KUALA LUMPUR, May 16 — Companies that offer buy-now-pay-later (BNPL) may have widened financial inclusion to households ignored by traditional lenders, but at the same time raises the debt exposure of high-risk borrowers who may have little financial literacy, Khazanah Research Institute (KRI) said today.

In its report on the booming BNPL industry, the local think tank said companies that offer deferred payment schemes may have democratised credit access, spurred increased spending especially for non-essential goods and luxury items, bolstering growth in the retail industry.

Yet this easy access has also fuelled concerns about responsible lending practices and the potential risks associated with over-extension of credit to less financially literate populations.

“By providing a simplified and often instantaneous credit approval process, BNPL has expanded the reach of credit to younger generations, those without a credit history, as well as individuals in less urbanised regions, most of which fall within the lower-income bracket,” KRI said.


“While this has democratised credit access, it has also raised concerns about responsible lending practices and the potential risks associated with over-extension of credit to less financially literate populations. On a macroeconomic level, this can lead to rising household debt that poses systemic risks to the financial system.”

Malaysia's BNPL market is projected to be worth approximately US$2.19 billion (RM10.3 billion) in 2024, according to estimates from ResearchGate, a notable increase from previous years driven by the rising penetration of e-commerce and a growing consumer base for BNPL services.

There are at least seven major BNPL service providers actively operating in Malaysia currently, according to a recent report by The Star, with the number expected to increase as the market grows and more financial institutions partner with BNPL companies or launch their own services.


Much of the sector's growth is debt-financed but it's unclear how much exposure these companies have piled up over the year as they extend service coverage to more vendors.

KRI said policymakers should include BNPL debt as one of the indicators measuring household borrowing as one of several policy recommendations to rein in the industry and mitigate exposure for low-income borrowers.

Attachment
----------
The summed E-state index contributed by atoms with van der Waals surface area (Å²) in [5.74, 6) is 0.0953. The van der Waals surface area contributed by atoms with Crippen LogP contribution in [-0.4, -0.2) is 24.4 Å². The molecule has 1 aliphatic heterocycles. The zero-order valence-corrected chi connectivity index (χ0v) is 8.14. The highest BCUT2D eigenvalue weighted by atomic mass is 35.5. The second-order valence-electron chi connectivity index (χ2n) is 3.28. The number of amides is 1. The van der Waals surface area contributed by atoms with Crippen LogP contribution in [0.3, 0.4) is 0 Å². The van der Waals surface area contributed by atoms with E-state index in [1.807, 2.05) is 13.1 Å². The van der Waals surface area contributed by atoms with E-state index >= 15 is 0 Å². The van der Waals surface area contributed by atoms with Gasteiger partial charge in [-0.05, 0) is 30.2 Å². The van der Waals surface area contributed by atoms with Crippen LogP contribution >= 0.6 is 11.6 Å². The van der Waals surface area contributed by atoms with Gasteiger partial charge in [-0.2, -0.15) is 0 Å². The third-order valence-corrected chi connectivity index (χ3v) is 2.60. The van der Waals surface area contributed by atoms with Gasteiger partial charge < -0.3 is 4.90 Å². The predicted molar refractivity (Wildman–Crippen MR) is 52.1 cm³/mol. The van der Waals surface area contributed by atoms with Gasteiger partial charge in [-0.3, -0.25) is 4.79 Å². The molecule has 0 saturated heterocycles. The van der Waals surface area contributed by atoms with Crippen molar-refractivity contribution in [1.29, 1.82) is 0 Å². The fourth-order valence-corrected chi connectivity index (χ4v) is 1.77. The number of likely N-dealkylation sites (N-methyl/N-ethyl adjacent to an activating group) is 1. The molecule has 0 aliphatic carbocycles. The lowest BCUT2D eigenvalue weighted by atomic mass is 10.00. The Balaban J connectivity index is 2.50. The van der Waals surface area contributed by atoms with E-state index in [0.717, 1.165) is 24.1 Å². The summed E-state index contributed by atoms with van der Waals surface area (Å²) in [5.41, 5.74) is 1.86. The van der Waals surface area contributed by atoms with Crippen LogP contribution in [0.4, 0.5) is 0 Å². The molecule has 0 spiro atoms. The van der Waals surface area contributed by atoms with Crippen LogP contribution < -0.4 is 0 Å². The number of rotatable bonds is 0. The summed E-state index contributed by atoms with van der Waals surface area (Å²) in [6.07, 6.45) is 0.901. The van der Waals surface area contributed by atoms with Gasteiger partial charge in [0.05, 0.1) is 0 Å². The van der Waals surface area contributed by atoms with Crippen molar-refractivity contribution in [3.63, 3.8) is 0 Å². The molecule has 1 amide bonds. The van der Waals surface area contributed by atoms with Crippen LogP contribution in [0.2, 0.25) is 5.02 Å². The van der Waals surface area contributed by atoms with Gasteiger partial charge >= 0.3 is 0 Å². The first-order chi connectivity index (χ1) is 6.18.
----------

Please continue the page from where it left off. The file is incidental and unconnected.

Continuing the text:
“At present, exposures to BNPL are not captured in total household debt. In ensuring household debt is kept in check, there is a vital need to integrate BNPL exposures into household debt metrics, which currently only include traditional forms of debt such as housing loans, credit card debt, and personal loans, among others,” it said.

KRI called for stronger regulation and enhanced disclosure requirements to compel BNPL providers to provide clear, concise, and easily understandable information about the terms and conditions of their products.

“One of the primary policy options to mitigate the risks of BNPL involves strengthening regulatory oversight. Existing regulations in Malaysia's financial system may not fully encompass the unique attributes of BNPL products, leading to potential regulatory gaps,” it said.

Regulation should include cross-border regulatory collaboration, it added.

“Given the global nature of many BNPL providers and the integration of e-commerce across borders, policymakers must also consider cross-border regulatory collaboration. Harmonising regulatory approaches and sharing information across jurisdictions can enhance oversight and ensure that consumers are equally protected, irrespective of the domicile of the BNPL provider.”